Our Views on Parenting

We will welcome families and single parents if they are in alignment with our values and requirements for membership.

I will be writing more about our values regarding parenting, but for now I want to share some books that will give you a taste of the parenting style that we are in alignment with. Barbara and I have talked extensively about this topic, and I am happy that as with every other topic we have explored, we are in agreement about our outlooks.

Having raised two children who are now 20 and 27, I am overjoyed that I was able to intuitively find the style of child raising that suited my values even during a time when not that many people who I knew were doing the same thing. Chris (27) and Mahriyanna (20) are amazing human beings and we still enjoy a close relationship. I was blessed to be surrounded by a group of mothers who supported me in having a home birth and to get acquainted with attachment parenting.

I was deeply inspired by Dr. Sears and his wife who coined the phrase Attachment Parenting. I really enjoyed this article which is chock full of great advice for parents.

The book How to Talk So Kids Will Listen and Listen So Kids Will Talk was an invaluable guide from the time my son was born 27  years ago, and I still recommend it highly to parents.

I recommended The Whole Brain Child to a friend who then ordered it. I had only read a review of the book, but it really made sense. I was glad to read the whole book once she received it, and discover that it seems like the perfect companion to the book How To Talk. I wish I had known this information while raising my children because it would have given me a deeper understanding of what their needs were.

The Continuum Concept : In Search of Happiness Lost, is a book that was very inspiring to me. Here is a quote from the description: “Jean Liedloff, an American writer, spent two and a half years deep in the South American jungle with Stone Age Indians. The experience demolished her Western preconceptions of how we should live and led her to a radically different view of what human nature really is. She offers a new understanding of how we have lost much of our natural well-being and shows us practical ways to regain it for our children and for ourselves.”

Unschooling is defined on http://www.holtgws.com website as “interest driven, child-led, natural, organic, eclectic, or self-directed learning. Lately, the term “unschooling” has come to be associated with the type of homeschooling that doesn’t use a fixed curriculum.”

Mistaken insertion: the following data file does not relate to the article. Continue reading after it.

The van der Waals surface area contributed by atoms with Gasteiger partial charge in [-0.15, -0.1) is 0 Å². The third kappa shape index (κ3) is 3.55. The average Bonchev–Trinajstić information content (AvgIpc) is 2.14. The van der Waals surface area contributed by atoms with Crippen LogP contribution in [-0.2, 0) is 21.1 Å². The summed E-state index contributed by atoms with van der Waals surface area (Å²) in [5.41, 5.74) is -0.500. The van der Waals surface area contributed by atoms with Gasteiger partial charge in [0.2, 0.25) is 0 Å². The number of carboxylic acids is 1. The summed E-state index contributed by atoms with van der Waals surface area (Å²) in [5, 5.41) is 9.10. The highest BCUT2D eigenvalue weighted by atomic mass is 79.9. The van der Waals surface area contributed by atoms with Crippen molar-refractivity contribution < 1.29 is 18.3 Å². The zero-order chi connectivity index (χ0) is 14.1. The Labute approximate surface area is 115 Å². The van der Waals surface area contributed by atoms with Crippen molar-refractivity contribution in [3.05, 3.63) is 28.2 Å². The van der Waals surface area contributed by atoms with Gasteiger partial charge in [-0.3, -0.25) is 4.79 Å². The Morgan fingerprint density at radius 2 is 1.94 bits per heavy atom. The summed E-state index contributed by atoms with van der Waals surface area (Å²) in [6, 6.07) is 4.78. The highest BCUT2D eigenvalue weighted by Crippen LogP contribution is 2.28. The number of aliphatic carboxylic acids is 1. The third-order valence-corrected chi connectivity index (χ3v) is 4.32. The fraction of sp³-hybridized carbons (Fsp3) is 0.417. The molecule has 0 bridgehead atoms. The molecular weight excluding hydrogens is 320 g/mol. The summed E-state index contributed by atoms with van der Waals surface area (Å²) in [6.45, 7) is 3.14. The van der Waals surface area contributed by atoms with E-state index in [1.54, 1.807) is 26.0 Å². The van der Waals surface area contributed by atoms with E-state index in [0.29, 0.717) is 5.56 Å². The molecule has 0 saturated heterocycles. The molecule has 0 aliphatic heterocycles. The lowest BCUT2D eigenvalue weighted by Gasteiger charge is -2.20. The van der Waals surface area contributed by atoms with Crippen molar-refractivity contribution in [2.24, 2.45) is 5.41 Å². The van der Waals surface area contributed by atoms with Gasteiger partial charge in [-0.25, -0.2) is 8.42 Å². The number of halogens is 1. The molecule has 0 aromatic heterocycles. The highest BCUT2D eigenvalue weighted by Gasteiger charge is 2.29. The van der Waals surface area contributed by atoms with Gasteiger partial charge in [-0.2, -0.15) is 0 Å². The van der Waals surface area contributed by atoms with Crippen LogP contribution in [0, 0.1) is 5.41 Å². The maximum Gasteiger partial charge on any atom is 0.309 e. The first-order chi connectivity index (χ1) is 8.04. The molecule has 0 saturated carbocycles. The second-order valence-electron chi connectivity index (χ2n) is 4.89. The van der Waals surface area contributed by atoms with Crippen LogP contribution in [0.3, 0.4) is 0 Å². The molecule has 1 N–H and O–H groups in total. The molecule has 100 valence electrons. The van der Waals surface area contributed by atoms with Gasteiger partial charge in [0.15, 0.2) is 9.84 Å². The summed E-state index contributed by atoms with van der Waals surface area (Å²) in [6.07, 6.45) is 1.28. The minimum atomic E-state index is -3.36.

Since our children did not enjoy any kind of structured learning experience, Robert (Mahriyanna’s father) and Cliff (Chris’s father) were in agreement with me that we should give them lots of freedom to play, especially outside, and spend a lot of time with their friends who also homeschooled. We were fortunate to live in situations where, for the most part, they had safe places to just this.

Chris and Mahriyanna both learned to read at age 9, but it only took them about 3 weeks to really get the hang of reading. Chris is now an adjunct professor at University of Arkansas. Mahriyanna graduated from a great on line high school and is active in serving a Christ-centered community center where among other things, she co-facilitates groups that help adults heal their addictions and hang ups and helps in many ways with children. They are leaders among their peers, well-respected by all ages, and deeply loved by many.

We were blessed to find a community and larger network of mostly Christians where  our children could thrive both with attachment parenting and unschooling. This community, Living Springs, is a kind of an intentional neighborhood of which Jesus Vegans Community is a part. You can learn more about this neighborhood at http://www.christiancommunities.com  This website is rather outdated but it can give you some ideas of what some of the folks who live around here are like.

We haven’t really found any great books by Christians about parenting that inspired us, but there is a trend in Christian circles called Grace-based Parenting which focuses more on many of the principles I have covered in this article rather than the authoritarian, “spare the rod, spoil the child” type child-raising philosophy that I thoroughly disagree with.

There’s lots more to cover about parenting, but I hope these words help you to see if you are in alignment with our beliefs, values and practices. I hope you might be inspired, as well. I would enjoy hearing your feedback and other helpful resources that you have found in the realm of parenting.




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